Congratulatory calls and visits, along with news reporters, greet Berkeley’s newest Nobelist

By D. Lyn Hunter, Public Affairs


George Akerlof and his wife, Janet Yellen, celebrate after hearing the news of his Nobel Prize in Economics.

10 October 2001 | Awakened by a phone call at 6:17 a.m., Berkeley’s newest Nobel laureate, George Akerlof, says he didn’t know how to react when greeted by the voice from Sweden on the other end of the line.

That early morning phone call was one any economist would take at any hour of the day. On the line was the Nobel Prize Committee from Sweden, informing the UC Berkeley professor of economics that he had won of the coveted prize, known officially as the 2001 Bank of Sweden Prize in Economic Sciences in Memory of Alfred Nobel.

"It was such a surprise," Akerlof said from his Berkeley home Wednesday morning. "I didn’t expect the phone to ring. When it did ring, I thought it was someone calling for comments about a colleague who had won."

Berkeley’s 18th Nobelist and second consecutive winner in economics was recognized for "analysis of markets with asymmetric information." He shares the prize with Stanford University’s Michael Spence and Joseph Stiglitz of Columbia Univeristy.

"I thought I may have still been asleep," Akerlof said. "I thought it was a dream."

Akerlof’s wife, Janet Yellen, also a Berkeley professor in economics and business administration, said "we’re just utterly thrilled and shocked." Yellen served as chair of the U.S. Council of Economic Advisers in the Clinton administration.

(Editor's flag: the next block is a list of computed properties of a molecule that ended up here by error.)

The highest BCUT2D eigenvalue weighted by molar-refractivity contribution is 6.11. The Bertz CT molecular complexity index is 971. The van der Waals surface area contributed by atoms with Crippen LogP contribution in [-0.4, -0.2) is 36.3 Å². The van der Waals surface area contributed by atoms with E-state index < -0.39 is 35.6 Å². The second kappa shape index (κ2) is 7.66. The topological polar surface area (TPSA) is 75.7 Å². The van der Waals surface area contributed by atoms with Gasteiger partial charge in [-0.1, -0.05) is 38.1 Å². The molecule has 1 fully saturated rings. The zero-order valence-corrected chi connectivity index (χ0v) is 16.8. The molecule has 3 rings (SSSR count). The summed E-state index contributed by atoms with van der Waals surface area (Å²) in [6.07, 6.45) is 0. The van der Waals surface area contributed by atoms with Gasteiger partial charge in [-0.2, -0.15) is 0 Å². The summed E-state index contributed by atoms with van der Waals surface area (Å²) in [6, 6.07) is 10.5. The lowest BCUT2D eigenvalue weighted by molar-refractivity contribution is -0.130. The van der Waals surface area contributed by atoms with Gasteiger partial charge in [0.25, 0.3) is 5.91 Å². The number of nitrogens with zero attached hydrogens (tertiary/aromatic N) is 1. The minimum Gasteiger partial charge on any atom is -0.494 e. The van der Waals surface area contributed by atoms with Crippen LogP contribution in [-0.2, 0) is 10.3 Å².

Yellen says the first call they made after hanging up the phone was to their son Robert, a junior at Yale University studying math and economics. "He was shrieking and overwhelmed and overjoyed," Yellen said.

The phone continued to ring at Akerlof’s North berkeley home all morning with calls from friends, colleagues and a throng of reporters. People came by, including Berkeley economics colleagues Daniel McFadden, the 2000 Nobel Prize winner, and David and Christina Romer. Akerlof scurried about the house as the pet cat weaved between people’s feet, purring for attention. Akerlof blurted out, "I can’t find my glasses." Yellen helped him prep for an interview, suggesting he change into a coat and tie. Akerlof found his glasses just in time for the interview.

McFadden, the voice of experience, offered a rundown of what Akerlof could expect as a new Nobelist, telling him "the next few days are going to be very intense." Receptions, more interviews, lots of phone calls, McFadden said. And the December ceremony in Sweden. Akerlof will have to give five different lectures for the Nobel committee, one to be broadcast around the world. It seemed overwhelming.

"Don’t worry, you’ll get used to it," McFadden told him as cell phones buzzed in the background.

"I can’t believe I’m one of them," Akerlof said of his newfound circle of laureate colleagues.

Akerlof will split the prize money, $943,000, with his co-winners. He said he plans to donate his portion of the award to the institutions that have helped him during his career, including UC Berkeley.


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